Caster Semenya has criticised the IAAF and the CAS panel that ruled against her recently. Photo: Chris Collingridge

She inspires Mzansi with her incredible feats on the track and the fight she puts up off it, and now Caster Semenya has done it again in a new Nike ad.

The sportswear giants have stood behind Semenya throughout her battles with the IAAF, and now the Court of Arbitration for Sport (CAS), who ruled in favour of the athletics governing body with regards to female classification for athletes with high testosterone levels.

And earlier this week, Nike produced a new video in which they show Semenya coaching young athletes, but with a ‘bigger-picture’ message from the Olympic and world 800m champion as well, with the caption ‘Be whoever you want to be’.

“What I want to be, what I want to become, being on the track, being free, being what I love…

“I’m one kind of an athlete. I run my own race. It’s all about me.

“I’ve learned to appreciate people for who they are. But first it comes with me appreciating myself and loving myself,” she says.

On Tuesday, Semenya criticised the IAAF and the CAS panel that ruled against her recently. She has been backed up by the Swiss Federal Supreme Court, who decided that the CAS ruling be suspended until her appeal is heard.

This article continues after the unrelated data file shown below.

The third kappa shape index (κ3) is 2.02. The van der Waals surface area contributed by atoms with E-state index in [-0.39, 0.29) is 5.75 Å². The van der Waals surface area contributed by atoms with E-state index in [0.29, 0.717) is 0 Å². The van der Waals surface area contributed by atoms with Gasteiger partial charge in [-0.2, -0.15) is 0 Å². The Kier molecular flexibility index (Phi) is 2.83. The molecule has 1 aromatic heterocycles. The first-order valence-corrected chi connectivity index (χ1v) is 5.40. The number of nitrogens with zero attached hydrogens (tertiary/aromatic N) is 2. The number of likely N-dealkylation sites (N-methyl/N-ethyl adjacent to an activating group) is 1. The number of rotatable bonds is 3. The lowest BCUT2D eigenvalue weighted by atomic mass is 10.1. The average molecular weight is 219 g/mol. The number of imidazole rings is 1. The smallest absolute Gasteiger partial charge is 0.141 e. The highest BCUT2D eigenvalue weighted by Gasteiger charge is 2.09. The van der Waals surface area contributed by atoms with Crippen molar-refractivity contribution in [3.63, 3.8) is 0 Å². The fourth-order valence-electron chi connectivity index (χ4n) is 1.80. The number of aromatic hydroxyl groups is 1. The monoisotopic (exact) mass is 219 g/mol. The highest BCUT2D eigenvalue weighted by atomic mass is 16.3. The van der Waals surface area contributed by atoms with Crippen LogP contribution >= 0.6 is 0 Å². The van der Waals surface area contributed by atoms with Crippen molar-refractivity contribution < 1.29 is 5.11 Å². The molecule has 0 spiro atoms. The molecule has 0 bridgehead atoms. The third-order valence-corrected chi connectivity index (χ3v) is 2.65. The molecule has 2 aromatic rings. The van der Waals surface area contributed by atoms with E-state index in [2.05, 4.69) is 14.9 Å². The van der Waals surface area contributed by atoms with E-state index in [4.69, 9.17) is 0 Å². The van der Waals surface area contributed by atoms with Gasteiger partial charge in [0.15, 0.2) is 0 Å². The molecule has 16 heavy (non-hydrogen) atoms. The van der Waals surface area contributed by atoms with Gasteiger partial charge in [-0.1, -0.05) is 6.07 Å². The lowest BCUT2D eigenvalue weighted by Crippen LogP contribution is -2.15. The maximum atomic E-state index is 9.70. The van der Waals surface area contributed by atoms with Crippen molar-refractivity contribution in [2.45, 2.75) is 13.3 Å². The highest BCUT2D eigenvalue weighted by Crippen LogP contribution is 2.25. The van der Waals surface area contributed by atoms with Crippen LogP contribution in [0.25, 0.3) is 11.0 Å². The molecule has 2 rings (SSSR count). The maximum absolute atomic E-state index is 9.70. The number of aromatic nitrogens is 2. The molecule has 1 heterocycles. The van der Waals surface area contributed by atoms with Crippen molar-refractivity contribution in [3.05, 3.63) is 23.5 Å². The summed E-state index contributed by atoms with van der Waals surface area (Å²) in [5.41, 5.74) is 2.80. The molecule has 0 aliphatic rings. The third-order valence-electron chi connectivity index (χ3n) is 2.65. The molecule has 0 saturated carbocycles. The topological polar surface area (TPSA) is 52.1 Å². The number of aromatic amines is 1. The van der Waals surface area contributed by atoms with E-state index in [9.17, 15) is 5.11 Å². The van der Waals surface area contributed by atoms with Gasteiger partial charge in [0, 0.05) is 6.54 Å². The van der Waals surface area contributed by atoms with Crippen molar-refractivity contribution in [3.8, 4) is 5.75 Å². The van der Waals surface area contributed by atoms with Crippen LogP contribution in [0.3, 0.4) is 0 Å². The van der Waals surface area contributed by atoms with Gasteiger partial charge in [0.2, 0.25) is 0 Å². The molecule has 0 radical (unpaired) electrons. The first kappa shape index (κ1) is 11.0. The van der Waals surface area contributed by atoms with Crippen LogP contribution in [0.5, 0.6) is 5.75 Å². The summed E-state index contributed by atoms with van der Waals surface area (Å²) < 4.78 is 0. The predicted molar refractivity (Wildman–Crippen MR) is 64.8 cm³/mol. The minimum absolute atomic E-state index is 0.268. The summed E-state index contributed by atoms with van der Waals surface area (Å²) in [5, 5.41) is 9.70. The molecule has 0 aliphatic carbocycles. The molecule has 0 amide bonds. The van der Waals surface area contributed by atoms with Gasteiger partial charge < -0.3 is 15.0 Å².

“The IAAF used me in the past as a human guinea pig to experiment with how the medication they required me to take would affect my testosterone levels,” Semenya said in a statement from her legal team.

“Even though the hormonal drugs made me feel constantly sick, the IAAF now wants to enforce even stricter thresholds with unknown health consequences.

“I will not allow the IAAF to use me and my body again.

“But I am concerned that other female athletes will feel compelled to let the IAAF drug them and test the effectiveness and negative health effects of different hormonal drugs. This cannot be allowed to happen.”

Semenya’s next race is set to be in the 3 000m at the Prefontaine Classic in California on 30 June, although she is hoping to run in the 800m at the event instead.

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